“I wonder how much $30 in fees they’re getting on those mortgage payments,” Yelinek said, echoing my own thoughts.

And that’s the main point in any discussion of fee-based businesses. The outrage isn’t just in the individual fees, though they annoy most consumers enough.

The real outrage is in the volume of fees. Thirty dollars here, $30 there. Soon you are looking at serious money.

Other banks may also charge for internal transfers, but I couldn’t find any of Wells’ standing doing this for mortgage payments. Bank of America isn’t doing it. Neither does the US bank.

“We would do it without the need for a wire transfer,” said Evan Lapiska, a spokesman for the US bank.

Tom Goyda, a spokesman for Wells Fargo, said the bank regretted not responding to Yelinek when he first raised these issues in August. “We are contacting him and plan to refund the transfer fee,” he said.

So Wells is doing waive transfer fees, as it turns out.

Still, the bank didn’t seem to regret imposing the same fee on potentially millions of other mortgage customers (Goyda was unable to provide a specific number).

“We are clearly communicating options for sending payout funds,” he told me. “These options are outlined in the written payout letter and include the option to pay by certified check to avoid wire transfer fees.”

Wait, customers can avoid the wire transfer fees if they use a certified check, but not if they use a cashier’s check? That makes little sense.

The only difference between cashier checks and certified checks is that the former are: debited from the bank’s own account, while these are debited from the customer’s account. In both cases, the issuing bank checks beforehand whether there is enough money.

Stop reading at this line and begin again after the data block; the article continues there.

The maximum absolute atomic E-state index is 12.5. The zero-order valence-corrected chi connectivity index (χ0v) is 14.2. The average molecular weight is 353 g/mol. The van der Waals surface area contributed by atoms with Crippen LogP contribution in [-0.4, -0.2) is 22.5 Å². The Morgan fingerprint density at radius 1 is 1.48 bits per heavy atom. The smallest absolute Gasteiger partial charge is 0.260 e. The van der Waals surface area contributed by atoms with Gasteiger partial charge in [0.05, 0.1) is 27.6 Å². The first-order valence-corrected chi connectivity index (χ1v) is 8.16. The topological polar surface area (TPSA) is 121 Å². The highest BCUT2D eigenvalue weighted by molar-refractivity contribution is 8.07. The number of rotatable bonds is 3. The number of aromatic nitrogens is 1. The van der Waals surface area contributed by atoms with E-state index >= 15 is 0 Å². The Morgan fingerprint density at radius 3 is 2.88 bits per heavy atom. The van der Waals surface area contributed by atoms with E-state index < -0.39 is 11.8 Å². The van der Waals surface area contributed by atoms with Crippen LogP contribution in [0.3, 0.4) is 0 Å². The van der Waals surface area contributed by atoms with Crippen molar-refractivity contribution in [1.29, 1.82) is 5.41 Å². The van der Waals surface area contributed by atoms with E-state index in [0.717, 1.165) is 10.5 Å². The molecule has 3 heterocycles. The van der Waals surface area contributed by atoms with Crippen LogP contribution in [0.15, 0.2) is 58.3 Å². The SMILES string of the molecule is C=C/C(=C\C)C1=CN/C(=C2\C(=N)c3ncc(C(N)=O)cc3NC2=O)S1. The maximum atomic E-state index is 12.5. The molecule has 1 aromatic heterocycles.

Goyda said certified checks are written to Wells Fargo, but a cashier’s check can be written to the holder of the mortgage account.

That is a distinction without difference. With both types of pre-verified checks, the money was deposited with Wells Fargo for the express purpose of paying off a Wells mortgage.

Most banks charge for: make transfers to other banks, and some charges for receiving them.

As such, Goyda said Wells’s $30 fee for mortgage repayments was justified, although, as in Yelinek’s case, the bank both initiated and received the transfer as the money moved from one part of the company to another.

That’s stupid of course. In fact, Wells argued that if a cashier’s check is used (but not a certified check), they have the right to charge $30 even if it transfers money from itself to itself.

Goyda didn’t respond when I pointed this out. However, he said the bank was “assessing our processes for such transactions” as a result of my inquiries.

Guess what?

Goyda contacted me on Thursday afternoon to say that Wells had suddenly changed his mind.

“We recognize why Mr Yelinek and others in his situation would not be satisfied with paying compensation in these circumstances,” he said.

“We are changing our process so that in the future customers will not be charged this type of fee when transferring money from a Wells Fargo deposit account to pay off a Wells Fargo mortgage.”

That is commendable. However, I still wonder how much money Wells Fargo has already made over the years with this practice.

If I were a banking supervisor, I’d be wondering the same thing. And I wonder if any refund is in order.